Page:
QUCS for Filter Design


QUCS, or Quite Universal Circuit Simulator, is a freeware utility that allows you to draw circuit schematics, and perform AC & DC simulation, noise simulation (for S-parameters, and AC simulations), S-parameter simulation, and a whole lot more upon them.

I first tried QUCS about a ten years ago, and for whatever reason (lack of program maturity, lack of my own persistence) I didn’t give it much time.

Recently however, I dived into the filter synthesis part of QUCS, and I have to say I’m really impressed. QUCS seems to have matured and expanded a lot in version 0.0.19, and this filter synthesis functionality is barely scratching the surface of what this utility can do.

A practical example

Let’s create a simple 3-pole, low pass, Bessel type LC filter. Click the images for a full size version.

  1. Create a new schematic if you need to.
  2. At the top menu, under “Tools”, click “Filter synthesis”.
  3. The filter synthesis window will open. Fill in the parameters as desired. For our example, we are doing an LC filter, Pi type (where the first branch is a shunt), Bessel type, Low pass, Third (order – scroll down to the Example for mathematical info), and a corner frequency of 1 GHz. In this case, the corner frequency will be the 3 dB roll-off point of your filter. We will leave the impedance at 50 ohms.
  4. Click “Calculate and put into Clipboard”. If your chosen parameters are workable, you will be greeted with the text “Result: Successful
  5. Exit the filter synthesis window and return to the schematic editor.  The filter circuit which you just designed is in the clipboard and ready to paste into the schematic window.
  6. Press CTRL-V or go to the “Edit” menu and click “Paste”.
  7. Align the schematic diagram as you wish, and click the left mouse button. The circuit and its relevant S-parameter simulation is ready for simulation.
  8. Press F2, or go to the “Simulation” menu and click “Simulate” to run the simulation on your circuit.
  9. You will be prompted to save the schematic. Do so.
  10. A new window will open once the simulation is finished. It is blank. Don’t worry.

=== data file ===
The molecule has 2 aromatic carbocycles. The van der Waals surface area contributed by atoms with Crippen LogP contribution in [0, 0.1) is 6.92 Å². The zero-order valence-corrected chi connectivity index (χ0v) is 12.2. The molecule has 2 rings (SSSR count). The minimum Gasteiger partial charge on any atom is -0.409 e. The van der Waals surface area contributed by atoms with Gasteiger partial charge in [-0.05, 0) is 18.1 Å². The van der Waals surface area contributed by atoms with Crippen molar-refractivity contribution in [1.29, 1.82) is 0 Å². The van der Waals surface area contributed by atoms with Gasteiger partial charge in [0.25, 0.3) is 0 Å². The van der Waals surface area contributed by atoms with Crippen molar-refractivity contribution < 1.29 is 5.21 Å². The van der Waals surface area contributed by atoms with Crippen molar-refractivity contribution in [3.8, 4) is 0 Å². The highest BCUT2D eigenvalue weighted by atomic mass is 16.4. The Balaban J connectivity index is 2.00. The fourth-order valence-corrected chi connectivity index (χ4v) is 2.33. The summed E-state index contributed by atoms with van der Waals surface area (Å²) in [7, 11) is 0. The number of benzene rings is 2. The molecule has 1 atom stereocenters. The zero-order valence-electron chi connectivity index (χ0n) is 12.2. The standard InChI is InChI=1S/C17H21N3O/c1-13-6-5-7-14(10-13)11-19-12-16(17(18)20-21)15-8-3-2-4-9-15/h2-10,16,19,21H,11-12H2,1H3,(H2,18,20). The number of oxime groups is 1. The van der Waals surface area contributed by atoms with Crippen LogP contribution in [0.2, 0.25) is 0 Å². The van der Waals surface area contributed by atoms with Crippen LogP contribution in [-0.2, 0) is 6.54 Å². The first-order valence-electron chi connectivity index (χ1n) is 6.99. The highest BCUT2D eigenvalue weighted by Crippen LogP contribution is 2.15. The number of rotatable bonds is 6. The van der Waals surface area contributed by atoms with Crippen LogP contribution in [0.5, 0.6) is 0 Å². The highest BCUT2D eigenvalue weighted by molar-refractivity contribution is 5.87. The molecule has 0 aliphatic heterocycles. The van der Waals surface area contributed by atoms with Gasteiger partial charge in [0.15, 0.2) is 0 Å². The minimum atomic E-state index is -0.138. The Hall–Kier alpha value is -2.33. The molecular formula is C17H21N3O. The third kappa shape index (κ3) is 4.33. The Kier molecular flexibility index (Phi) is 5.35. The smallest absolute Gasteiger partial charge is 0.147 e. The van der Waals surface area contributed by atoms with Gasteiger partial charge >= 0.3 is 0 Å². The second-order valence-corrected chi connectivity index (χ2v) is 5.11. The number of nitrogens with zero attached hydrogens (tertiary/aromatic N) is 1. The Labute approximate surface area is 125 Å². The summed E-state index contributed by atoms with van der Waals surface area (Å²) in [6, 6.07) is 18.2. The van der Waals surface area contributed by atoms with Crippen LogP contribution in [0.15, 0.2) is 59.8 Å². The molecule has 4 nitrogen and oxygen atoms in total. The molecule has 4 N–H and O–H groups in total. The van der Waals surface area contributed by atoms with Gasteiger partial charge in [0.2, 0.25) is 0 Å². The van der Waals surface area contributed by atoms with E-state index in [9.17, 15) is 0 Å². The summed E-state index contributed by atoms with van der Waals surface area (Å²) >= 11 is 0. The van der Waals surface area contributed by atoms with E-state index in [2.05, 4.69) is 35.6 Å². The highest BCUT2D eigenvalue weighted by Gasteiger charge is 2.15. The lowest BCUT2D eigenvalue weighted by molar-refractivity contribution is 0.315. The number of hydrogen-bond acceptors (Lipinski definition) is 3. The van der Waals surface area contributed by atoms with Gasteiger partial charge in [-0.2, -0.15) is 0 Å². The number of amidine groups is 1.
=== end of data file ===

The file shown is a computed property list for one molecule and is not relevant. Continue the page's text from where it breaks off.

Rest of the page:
11. In the main dock window, under diagrams, click and drag the “Cartesian” diagram to the main window, then release the left mouse button.
  12. A new “Edit Diagram Properties” dialog box will appear as soon as you released the left mouse button in step 11. This is where you will choose the data from the simulation to be displayed. We are interested in S11, and S21. S11 will show us the return loss looking into port 1 of the filter. S21 will  essentially give us the graphed transfer function of the filter over the frequency range, illustrating how much power will appear at the output of the filter at any given frequency within the simulation range.
  13. Double-click “dBS11” and “dBS21” in the “Dataset” list on the left of the dialog box, which will insert them into the “Graph” list on the right of this dialog box.
  14. Click OK and a small Cartesian graph of S11 and S21 will appear in the previously blank page.
  15. QUCS GUI is a little clunky when it comes to grabbing and resizing graphs, but this can be done. I find myself pressing the Escape key a lot when I’m moving and resizing graphs and markers, etc.
  16. You can place markers on any trace in any graph, by using the “Place Marker” icon in the toolbar.
  17. Once the marker is placed, you can select it with the left mouse button, and use the left/right arrow keys to move the marker left/right along the trace, showing pertinent metrics about the trace at that point. For example, dB information in a Cartesian graph, or S-parameter and complex impedance information on a Smith chart.
  18. To add a Smith chart, simply drag the Smith chart object from the main dock window (under diagrams) to a blank space under your Cartesian graph (for example). The “Edit Diagram Properties” dialog box will appear (as above in step 12) as soon as you released the left mouse button. Double-click the S-parameters you would like displayed to move them from the “Dataset” list on the left of the dialog box, which will insert them into the “Graph” list, as before.  In this example I chose to display S[1,1] for S11. Click OK and explore the Smith chart by adding markers.
  19. You can go back to the schematic window at any time, make changes to components or component values, or add/remove components, etc.
  20. After making any changes, press F2 or go to the “Simulation” menu and click “Simulate” to re-run the simulation on your circuit. This will update the graphs on the simulation result page automatically.


A couple of useful documents are located below for download.

The full QUCS documentation is located here, and is highly recommended: http://qucs.sourceforge.net/docs.html

QUCS Studio

Since QUCS is open source, anyone is welcome to fork it. I highly recommend looking at QUCS Studio by Michael Margraf, DD6UM, here: http://dd6um.darc.de/QucsStudio/

Michael has a new website for QUCS Studio here: http://qucsstudio.de/

0 0 votes
Article Rating


AD5GG works in the real world as an RF design engineer. Occasionally, he posts articles on this very site. Sometimes they're even worth reading. Please feel free to comment on posts using the comment system at the end of each post, and use the discussion forum.

Notify of
Newest Most Voted
Inline Feedbacks
View all comments
5 years ago

Pleased to see that they’re up to v0.0.19 after a decade.

Questions and Comments are welcome!x